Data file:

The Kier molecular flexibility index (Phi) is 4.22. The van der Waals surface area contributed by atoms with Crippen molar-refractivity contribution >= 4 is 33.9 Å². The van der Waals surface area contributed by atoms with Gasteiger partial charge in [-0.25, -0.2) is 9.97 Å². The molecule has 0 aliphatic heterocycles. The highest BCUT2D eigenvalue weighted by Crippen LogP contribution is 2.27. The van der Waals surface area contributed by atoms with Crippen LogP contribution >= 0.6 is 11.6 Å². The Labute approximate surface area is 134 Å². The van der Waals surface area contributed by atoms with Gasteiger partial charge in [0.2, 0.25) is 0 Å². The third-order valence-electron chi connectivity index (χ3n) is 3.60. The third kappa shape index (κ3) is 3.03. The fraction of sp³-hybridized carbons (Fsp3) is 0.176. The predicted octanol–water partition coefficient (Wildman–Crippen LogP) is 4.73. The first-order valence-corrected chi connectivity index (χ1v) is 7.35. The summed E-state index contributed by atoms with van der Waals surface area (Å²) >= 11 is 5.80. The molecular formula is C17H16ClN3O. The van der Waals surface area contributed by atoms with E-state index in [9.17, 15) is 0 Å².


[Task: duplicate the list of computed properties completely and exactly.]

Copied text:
The Kier molecular flexibility index (Phi) is 4.22. The van der Waals surface area contributed by atoms with Crippen molar-refractivity contribution >= 4 is 33.9 Å². The van der Waals surface area contributed by atoms with Gasteiger partial charge in [-0.25, -0.2) is 9.97 Å². The molecule has 0 aliphatic heterocycles. The highest BCUT2D eigenvalue weighted by Crippen LogP contribution is 2.27. The van der Waals surface area contributed by atoms with Crippen LogP contribution >= 0.6 is 11.6 Å². The Labute approximate surface area is 134 Å². The van der Waals surface area contributed by atoms with Gasteiger partial charge in [0.2, 0.25) is 0 Å². The third-order valence-electron chi connectivity index (χ3n) is 3.60. The third kappa shape index (κ3) is 3.03. The fraction of sp³-hybridized carbons (Fsp3) is 0.176. The predicted octanol–water partition coefficient (Wildman–Crippen LogP) is 4.73. The first-order valence-corrected chi connectivity index (χ1v) is 7.35. The summed E-state index contributed by atoms with van der Waals surface area (Å²) >= 11 is 5.80. The molecular formula is C17H16ClN3O. The van der Waals surface area contributed by atoms with E-state index in [9.17, 15) is 0 Å².